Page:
Plaintiff asserts claims of deliberate indifference to his serious medical needs and medical malpractice against Dr. Thomas for failing to discontinue the aspirin she prescribed to Plaintiff and for failing to refer him to an expert to ascertain the cause of his bleeding. Liberally construed, Plaintiff's allegations state an Eighth Amendment claim for deliberate indifference to his serious medical needs and a state law claim of medical malpractice.
III. Motion to Appoint Counsel
Plaintiff moves for the appointment of counsel because the legal issues are complex and he is unable to adequately investigate or present the factual issues regarding his claims.
"[I]t is well-established that there is generally no constitutional right to counsel in civil cases." United States v. Sardone, 94 F.3d 1233, 1236 (9th Cir. 1996). Nonetheless, under 28 U.S.C. § 1915(e)(1), the Court has the discretion to appoint counsel to "any person unable to afford counsel." The discretionary appointment of counsel typically is reserved for cases involving "exceptional circumstances." Terrell v. Brewer, 935 F.2d 1015, 1017 (9th Cir. 1991). "A finding of exceptional circumstances requires an evaluation of both the likelihood of success on the merits and the ability of the petitioner to articulate his claims pro se in light of the complexity of the legal issues involved.' Neither of these factors is dispositive and both must be viewed together before reaching a decision." Id. Here, exceptional circumstances requiring the appointment of counsel are not evident. The request for appointment of counsel is DENIED. If, in the future, the Court concludes it is necessary to appoint counsel to represent Plaintiff, it shall do so sua sponte.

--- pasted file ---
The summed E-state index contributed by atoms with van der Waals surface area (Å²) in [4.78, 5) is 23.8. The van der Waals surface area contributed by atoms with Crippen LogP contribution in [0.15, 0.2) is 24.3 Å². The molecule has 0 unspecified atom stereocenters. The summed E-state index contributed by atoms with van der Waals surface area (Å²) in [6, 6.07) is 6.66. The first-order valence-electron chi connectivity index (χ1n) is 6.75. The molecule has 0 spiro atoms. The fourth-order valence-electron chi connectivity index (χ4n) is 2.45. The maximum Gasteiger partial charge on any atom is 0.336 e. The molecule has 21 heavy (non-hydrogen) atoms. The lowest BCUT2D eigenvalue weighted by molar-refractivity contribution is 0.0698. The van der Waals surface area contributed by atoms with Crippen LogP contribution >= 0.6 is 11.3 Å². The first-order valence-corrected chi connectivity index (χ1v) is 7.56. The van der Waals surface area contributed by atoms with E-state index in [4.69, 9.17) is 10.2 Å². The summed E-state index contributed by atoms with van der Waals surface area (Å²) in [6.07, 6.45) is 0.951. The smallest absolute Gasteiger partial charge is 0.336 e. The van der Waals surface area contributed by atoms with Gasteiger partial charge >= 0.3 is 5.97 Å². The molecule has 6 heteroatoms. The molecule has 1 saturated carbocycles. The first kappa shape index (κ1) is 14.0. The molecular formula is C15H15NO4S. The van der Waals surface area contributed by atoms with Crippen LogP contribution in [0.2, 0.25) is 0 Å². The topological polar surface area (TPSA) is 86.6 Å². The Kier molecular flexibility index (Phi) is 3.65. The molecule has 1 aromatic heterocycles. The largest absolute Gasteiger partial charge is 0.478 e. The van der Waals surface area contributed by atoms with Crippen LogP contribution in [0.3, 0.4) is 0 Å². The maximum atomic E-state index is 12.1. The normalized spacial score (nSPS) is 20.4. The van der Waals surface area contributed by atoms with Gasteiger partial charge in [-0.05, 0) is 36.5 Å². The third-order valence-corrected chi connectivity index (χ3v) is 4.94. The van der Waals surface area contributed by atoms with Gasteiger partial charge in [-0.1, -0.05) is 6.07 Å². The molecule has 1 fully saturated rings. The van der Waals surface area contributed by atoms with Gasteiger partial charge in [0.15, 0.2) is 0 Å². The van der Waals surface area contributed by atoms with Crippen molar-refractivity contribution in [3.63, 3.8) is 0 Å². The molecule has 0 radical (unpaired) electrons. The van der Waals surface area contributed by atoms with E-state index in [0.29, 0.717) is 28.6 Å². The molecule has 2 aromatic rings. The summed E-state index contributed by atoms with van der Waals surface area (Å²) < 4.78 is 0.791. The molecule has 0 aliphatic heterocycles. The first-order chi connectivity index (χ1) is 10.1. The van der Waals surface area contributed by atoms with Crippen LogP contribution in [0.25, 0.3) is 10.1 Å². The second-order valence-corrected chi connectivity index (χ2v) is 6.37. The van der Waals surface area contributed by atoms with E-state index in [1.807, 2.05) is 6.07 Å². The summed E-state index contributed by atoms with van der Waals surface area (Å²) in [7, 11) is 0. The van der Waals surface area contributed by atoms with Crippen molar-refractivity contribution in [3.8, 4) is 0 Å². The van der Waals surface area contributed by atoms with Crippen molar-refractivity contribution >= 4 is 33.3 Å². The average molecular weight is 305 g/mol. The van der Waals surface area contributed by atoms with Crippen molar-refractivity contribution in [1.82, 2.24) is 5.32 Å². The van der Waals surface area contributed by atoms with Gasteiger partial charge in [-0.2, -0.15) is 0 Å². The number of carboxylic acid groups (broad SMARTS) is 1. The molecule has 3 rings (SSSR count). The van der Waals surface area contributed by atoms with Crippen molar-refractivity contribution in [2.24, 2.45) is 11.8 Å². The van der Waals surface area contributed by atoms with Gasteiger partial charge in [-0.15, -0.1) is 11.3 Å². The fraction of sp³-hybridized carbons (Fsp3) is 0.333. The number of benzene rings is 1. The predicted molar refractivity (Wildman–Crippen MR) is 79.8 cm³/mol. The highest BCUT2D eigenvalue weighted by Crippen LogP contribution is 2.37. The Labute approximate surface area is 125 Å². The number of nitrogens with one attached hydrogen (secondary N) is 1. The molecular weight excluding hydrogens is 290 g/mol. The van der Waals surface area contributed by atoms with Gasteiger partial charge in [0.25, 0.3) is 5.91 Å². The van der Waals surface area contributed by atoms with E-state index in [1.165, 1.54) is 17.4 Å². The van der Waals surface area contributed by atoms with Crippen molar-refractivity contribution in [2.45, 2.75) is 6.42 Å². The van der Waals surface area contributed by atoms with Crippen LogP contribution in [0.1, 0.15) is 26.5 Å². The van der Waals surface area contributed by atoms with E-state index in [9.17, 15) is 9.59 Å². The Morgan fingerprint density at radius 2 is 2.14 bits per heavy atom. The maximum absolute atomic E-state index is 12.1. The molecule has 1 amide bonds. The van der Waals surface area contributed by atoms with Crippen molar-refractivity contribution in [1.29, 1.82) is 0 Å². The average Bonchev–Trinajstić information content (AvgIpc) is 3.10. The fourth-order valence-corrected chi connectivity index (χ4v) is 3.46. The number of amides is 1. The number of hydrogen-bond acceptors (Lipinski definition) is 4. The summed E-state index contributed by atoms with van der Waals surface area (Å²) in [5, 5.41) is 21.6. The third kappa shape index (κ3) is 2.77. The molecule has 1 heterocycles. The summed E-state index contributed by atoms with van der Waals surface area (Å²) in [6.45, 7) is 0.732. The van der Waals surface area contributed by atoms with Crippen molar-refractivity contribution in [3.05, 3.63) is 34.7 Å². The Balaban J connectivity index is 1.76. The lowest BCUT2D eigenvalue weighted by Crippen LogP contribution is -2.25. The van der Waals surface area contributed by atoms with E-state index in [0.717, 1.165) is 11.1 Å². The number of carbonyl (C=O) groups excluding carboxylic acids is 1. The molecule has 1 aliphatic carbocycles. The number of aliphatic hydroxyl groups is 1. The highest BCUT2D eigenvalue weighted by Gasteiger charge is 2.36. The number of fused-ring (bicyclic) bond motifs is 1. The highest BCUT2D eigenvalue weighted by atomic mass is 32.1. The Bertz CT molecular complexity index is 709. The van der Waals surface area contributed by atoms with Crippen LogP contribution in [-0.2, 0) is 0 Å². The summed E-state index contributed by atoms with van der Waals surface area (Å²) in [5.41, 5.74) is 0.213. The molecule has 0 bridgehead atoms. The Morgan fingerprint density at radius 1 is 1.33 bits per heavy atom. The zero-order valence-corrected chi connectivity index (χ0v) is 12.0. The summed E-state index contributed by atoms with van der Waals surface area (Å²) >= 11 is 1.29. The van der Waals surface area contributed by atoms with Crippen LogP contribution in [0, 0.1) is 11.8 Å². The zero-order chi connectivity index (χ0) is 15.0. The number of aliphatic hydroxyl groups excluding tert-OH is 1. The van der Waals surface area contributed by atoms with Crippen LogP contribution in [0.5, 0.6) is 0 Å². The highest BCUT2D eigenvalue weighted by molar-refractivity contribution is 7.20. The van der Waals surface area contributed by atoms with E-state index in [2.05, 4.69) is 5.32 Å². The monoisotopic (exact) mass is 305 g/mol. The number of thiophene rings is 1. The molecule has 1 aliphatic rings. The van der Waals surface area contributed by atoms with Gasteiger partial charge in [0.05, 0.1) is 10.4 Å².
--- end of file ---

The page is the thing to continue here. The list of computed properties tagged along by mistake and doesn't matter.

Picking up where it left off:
For the foregoing reasons, the Court orders as follows:
1. Plaintiff states cognizable claims for deliberate indifference to his serious medical needs and medical malpractice against Defendant Dr. Thomas.
2. The Clerk of the Court shall mail a Notice of Lawsuit and Request for Waiver of Service of Summons, two copies of the Waiver of Service of Summons, a copy of the complaint (docket no. 1) and all attachments thereto and a copy of this Order to Dr. Laura Thomas at PBSP. The Clerk shall also mail a courtesy copy of the complaint with all attachments and a copy of this Order to the California Attorney General's Office and a copy of this Order to Plaintiff.
3. Defendant is cautioned that Rule 4 of the Federal Rules of Civil Procedure require her to cooperate in saving unnecessary costs of service of the summons and complaint. Pursuant to Rule 4, if Defendant, after being notified of this action and asked by the Court, on behalf of Plaintiff, to waive service of the summons, fails to do so, she will be required to bear the cost of such service unless good cause be shown for her failure to sign and return the waiver forms. If service is waived, this action will proceed as if Defendant had been served on the date that the waiver is filed, except that pursuant to Rule 12(a)(1)(B), Defendant will not be required to serve and file an answer before sixty days from the date on which the request for waiver was sent. (This allows a longer time to respond than would be required if formal service of summons is necessary.)
Defendant is advised to read the statement set forth at the foot of the waiver form that more completely describes the duties of the parties with regard to waiver of service of the summons. If service is waived after the date provided in the Notice but before Defendant has been personally served, the answer shall be due sixty days from the date on which the request for waiver was sent or twenty days from the date the waiver form is filed, whichever is later.